As the most experienced transportation industry brokers in the business, The Tenney Group team is equipped to make your medical transportation business sale as financially rewarding as possible. But don’t forget that with income comes taxation. While we can lead you to the closing table, it’s up to sellers to seek guidance from transaction tax specialists to properly plan for the bite Uncle Sam is bound to take from your proceeds.
Income vs. Capital Gains
There’s no getting around it; you will be taxed for the profit you earn from your business sale. But the type and amount of tax you’ll pay depends on whether the proceeds are taxed as ordinary income or as capital gains (or a capital loss). A capital gain is a profit resulting from investment into a capital asset, such as stock, equipment, real estate, or business goodwill. By the same token, a capital loss occurs when you lose money on your investment. When you sell individual business assets, however – such as medical transport vehicles, equipment, or other kinds of inventory – the amount you receive is considered income and taxed at your personal income tax rate. Capital gains taxes are usually preferable, because, if you have held the asset for over one year, the gains are considered long-term and taxed at a lower rate.
While you don’t have much control over the type of taxes levied on your company, you can control who is responsible for them. When a business operates as a sole proprietorship or partnership, the individual owners are liable for income, taxes, and debt. But by incorporating prior to putting your non-emergency medical transportation business for sale, the corporation – not the owners – becomes the responsible party. Additionally, companies that are able to qualify for S corporation status have the added benefit of avoiding the double taxation that occurs when certain profits are taxed at both the corporate and personal levels.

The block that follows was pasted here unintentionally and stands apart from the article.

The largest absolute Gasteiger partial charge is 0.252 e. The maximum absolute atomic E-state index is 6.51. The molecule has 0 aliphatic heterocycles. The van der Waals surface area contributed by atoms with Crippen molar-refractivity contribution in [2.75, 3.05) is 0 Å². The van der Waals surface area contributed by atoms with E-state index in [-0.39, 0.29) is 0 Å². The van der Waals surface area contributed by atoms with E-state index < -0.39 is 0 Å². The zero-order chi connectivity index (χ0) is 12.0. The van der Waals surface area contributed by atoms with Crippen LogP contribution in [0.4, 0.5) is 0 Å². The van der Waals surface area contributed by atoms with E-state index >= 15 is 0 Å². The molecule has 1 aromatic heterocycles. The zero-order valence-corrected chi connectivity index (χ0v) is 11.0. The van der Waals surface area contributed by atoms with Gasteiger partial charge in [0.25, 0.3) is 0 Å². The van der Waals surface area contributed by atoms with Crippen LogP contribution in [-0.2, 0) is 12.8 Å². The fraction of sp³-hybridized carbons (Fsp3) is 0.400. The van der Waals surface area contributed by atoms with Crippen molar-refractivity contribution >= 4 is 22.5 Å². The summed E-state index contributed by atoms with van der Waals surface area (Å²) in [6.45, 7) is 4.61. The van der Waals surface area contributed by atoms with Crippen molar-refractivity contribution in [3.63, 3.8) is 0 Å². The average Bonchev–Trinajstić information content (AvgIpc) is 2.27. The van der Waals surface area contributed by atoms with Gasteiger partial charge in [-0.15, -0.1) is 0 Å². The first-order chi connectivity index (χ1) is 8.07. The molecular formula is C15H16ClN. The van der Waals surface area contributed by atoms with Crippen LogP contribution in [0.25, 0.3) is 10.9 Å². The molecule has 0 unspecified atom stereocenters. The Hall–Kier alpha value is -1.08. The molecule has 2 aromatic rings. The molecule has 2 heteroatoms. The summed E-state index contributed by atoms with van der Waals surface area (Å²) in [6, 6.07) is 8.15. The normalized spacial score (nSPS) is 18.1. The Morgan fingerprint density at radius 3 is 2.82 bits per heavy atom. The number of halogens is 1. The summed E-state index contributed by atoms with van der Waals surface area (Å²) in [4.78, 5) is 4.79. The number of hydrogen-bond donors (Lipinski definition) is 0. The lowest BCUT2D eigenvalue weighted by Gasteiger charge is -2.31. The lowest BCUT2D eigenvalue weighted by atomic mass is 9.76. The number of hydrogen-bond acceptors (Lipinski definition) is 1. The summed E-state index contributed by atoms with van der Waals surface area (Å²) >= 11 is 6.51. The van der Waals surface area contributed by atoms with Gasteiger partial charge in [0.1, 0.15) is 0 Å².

Terms of the Sale
Usually losing money is a bad thing. But during a business sale, capital losses can be used to offset capital gains. Owners can even deduct up to $3,000 in losses against their income each year. A seller can choose how to best leverage a capital loss by selling in either December (in which case the gains are applied to the current year) or in early January (in which case they would be applied to the following year). Payment method also affects your tax burden. If you require cash – in other words, a lump sum – you’ll be taxed all at once. Sellers who offer seller financing, however, can structure the transaction so as to delay taxes until all installment payments have been received.
If you’re like most business owners, it’s enough of a struggle to handle income taxes on your own. Attempting to manage taxes from a business sale can be a nightmare. Do yourself a favor and seek the support of transaction tax specialist. Taking the time to develop a comprehensive understanding of your tax liabilities before selling an ambulance business can reduce your liability and ensure you receive enough after-tax income to enjoy the fruits of your labors.